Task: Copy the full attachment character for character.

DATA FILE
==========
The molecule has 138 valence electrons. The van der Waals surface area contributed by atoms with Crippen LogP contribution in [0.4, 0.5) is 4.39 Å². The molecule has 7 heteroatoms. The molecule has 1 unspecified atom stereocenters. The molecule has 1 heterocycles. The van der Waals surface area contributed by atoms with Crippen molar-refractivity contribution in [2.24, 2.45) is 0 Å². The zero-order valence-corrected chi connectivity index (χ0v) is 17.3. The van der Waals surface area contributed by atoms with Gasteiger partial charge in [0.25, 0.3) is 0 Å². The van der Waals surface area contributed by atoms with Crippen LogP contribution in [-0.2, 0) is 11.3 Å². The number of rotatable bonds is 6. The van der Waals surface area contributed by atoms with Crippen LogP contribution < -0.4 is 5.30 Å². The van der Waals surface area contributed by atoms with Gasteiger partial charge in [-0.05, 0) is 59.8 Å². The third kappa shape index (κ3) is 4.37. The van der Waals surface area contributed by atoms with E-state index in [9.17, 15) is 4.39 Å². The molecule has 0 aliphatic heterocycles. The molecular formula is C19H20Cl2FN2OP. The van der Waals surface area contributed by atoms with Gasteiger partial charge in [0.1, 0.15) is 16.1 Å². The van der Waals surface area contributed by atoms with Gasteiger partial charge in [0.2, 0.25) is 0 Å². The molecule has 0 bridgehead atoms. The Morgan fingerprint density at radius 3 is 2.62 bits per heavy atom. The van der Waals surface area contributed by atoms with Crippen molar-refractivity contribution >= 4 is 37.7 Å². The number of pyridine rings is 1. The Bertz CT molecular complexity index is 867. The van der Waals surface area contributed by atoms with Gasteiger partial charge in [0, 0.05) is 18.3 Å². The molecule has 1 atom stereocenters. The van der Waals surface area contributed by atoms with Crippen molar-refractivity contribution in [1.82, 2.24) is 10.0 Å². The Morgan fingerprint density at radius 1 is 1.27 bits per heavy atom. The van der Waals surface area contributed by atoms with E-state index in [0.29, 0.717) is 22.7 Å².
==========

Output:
The molecule has 138 valence electrons. The van der Waals surface area contributed by atoms with Crippen LogP contribution in [0.4, 0.5) is 4.39 Å². The molecule has 7 heteroatoms. The molecule has 1 unspecified atom stereocenters. The molecule has 1 heterocycles. The van der Waals surface area contributed by atoms with Crippen molar-refractivity contribution in [2.24, 2.45) is 0 Å². The zero-order valence-corrected chi connectivity index (χ0v) is 17.3. The van der Waals surface area contributed by atoms with Gasteiger partial charge in [0.25, 0.3) is 0 Å². The van der Waals surface area contributed by atoms with Crippen LogP contribution in [-0.2, 0) is 11.3 Å². The number of rotatable bonds is 6. The van der Waals surface area contributed by atoms with Crippen LogP contribution < -0.4 is 5.30 Å². The van der Waals surface area contributed by atoms with Gasteiger partial charge in [-0.05, 0) is 59.8 Å². The third kappa shape index (κ3) is 4.37. The van der Waals surface area contributed by atoms with E-state index in [9.17, 15) is 4.39 Å². The molecule has 0 aliphatic heterocycles. The molecular formula is C19H20Cl2FN2OP. The van der Waals surface area contributed by atoms with Gasteiger partial charge in [0.1, 0.15) is 16.1 Å². The van der Waals surface area contributed by atoms with Gasteiger partial charge in [0.2, 0.25) is 0 Å². The molecule has 0 bridgehead atoms. The Morgan fingerprint density at radius 3 is 2.62 bits per heavy atom. The van der Waals surface area contributed by atoms with Crippen molar-refractivity contribution >= 4 is 37.7 Å². The number of pyridine rings is 1. The Bertz CT molecular complexity index is 867. The van der Waals surface area contributed by atoms with Gasteiger partial charge in [0, 0.05) is 18.3 Å². The molecule has 1 atom stereocenters. The van der Waals surface area contributed by atoms with Crippen molar-refractivity contribution in [1.82, 2.24) is 10.0 Å². The Morgan fingerprint density at radius 1 is 1.27 bits per heavy atom. The van der Waals surface area contributed by atoms with E-state index in [0.29, 0.717) is 22.7 Å².